Veneers vs Crowns for a New Smile?
Q: Which is better for a new smile; crowns or veneers? One doctor wants to do crowns, one wanted to do veneers?
A: I have been whining about a $14,000 fee to replace a five year old a/c unit. I got a second opinion: Guess what? Got it fixed for $300! My entire duct system in my attic was fine; the installer two years ago who wanted the $14K, left a giant opening behind the air-handler, allowing air form my garage to enter the ductwork causing all the grief.
Moral of the story: if you have been to a big corporate business for an estimate; check out a smaller, solo business for a second opinion.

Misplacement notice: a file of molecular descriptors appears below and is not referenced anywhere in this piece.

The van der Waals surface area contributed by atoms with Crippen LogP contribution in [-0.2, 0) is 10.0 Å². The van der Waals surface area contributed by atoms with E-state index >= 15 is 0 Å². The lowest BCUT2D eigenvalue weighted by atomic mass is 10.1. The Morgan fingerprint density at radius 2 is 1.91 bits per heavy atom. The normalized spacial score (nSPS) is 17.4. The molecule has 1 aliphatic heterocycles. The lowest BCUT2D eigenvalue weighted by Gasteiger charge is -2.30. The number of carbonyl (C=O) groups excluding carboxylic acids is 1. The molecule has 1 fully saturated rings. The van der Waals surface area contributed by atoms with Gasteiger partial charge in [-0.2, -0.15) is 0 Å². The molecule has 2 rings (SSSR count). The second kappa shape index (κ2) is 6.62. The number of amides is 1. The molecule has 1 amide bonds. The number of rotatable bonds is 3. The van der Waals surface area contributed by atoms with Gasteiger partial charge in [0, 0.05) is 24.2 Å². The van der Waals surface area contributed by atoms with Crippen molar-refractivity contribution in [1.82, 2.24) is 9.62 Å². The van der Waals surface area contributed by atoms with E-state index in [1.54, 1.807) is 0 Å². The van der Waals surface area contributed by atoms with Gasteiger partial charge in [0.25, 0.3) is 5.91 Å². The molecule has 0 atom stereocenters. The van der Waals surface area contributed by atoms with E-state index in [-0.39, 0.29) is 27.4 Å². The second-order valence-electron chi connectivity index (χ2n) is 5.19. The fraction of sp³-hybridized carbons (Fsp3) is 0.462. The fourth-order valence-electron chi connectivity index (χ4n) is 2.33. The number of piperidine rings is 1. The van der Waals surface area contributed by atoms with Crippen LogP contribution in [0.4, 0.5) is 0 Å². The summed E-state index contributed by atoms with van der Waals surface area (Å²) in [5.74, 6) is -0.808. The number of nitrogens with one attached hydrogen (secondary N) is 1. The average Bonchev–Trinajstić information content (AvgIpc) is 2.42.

Veneers are always a first choice to change a smile, simply because:
- They are more conservative; meaning less tooth structure has to be reduced.
- They require less time in the chair.
- Your original bite is not changed much.
- Post-operative tooth sensitivity is less
- Less chance for need for root canal treatment down the road.
- Easy to repair if needed.
Crowns are needed if:
- Your teeth are so worn down, you need full coverage for strength.
- Your bite is so bad and “over-closed” with an overbite from hell warranting that we “open-the-bite”; allowing for taller teeth, requiring an entire arch be treated with crowns, not just the ten teeth that show in your smile.
- Your teeth are chock full of old fillings or have an existing crown.
- One or more of the teeth are implants.
- You natural teeth are super dark and cannot be masked out by a veneer which just covers the front of the tooth and often cannot block out dark grey, black or brown teeth.